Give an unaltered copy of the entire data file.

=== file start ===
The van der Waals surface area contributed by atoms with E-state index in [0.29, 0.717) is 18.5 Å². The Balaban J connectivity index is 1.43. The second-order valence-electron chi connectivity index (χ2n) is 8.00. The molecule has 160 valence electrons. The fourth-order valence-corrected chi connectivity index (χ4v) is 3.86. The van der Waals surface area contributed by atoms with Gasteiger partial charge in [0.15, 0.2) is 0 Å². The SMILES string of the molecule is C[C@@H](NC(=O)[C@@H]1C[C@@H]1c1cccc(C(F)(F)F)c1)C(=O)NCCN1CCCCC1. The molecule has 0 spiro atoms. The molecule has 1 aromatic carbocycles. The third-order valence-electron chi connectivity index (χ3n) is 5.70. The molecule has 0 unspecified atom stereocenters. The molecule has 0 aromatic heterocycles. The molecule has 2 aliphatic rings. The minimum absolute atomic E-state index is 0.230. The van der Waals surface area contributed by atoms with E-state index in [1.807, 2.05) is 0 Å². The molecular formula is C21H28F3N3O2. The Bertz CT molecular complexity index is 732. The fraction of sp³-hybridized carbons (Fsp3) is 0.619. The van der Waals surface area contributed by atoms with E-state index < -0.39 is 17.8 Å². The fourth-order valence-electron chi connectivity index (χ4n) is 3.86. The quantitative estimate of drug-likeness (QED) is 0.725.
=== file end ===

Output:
The van der Waals surface area contributed by atoms with E-state index in [0.29, 0.717) is 18.5 Å². The Balaban J connectivity index is 1.43. The second-order valence-electron chi connectivity index (χ2n) is 8.00. The molecule has 160 valence electrons. The fourth-order valence-corrected chi connectivity index (χ4v) is 3.86. The van der Waals surface area contributed by atoms with Gasteiger partial charge in [0.15, 0.2) is 0 Å². The SMILES string of the molecule is C[C@@H](NC(=O)[C@@H]1C[C@@H]1c1cccc(C(F)(F)F)c1)C(=O)NCCN1CCCCC1. The molecule has 0 spiro atoms. The molecule has 1 aromatic carbocycles. The third-order valence-electron chi connectivity index (χ3n) is 5.70. The molecule has 0 unspecified atom stereocenters. The molecule has 0 aromatic heterocycles. The molecule has 2 aliphatic rings. The minimum absolute atomic E-state index is 0.230. The van der Waals surface area contributed by atoms with E-state index in [1.807, 2.05) is 0 Å². The molecular formula is C21H28F3N3O2. The Bertz CT molecular complexity index is 732. The fraction of sp³-hybridized carbons (Fsp3) is 0.619. The van der Waals surface area contributed by atoms with E-state index < -0.39 is 17.8 Å². The fourth-order valence-electron chi connectivity index (χ4n) is 3.86. The quantitative estimate of drug-likeness (QED) is 0.725.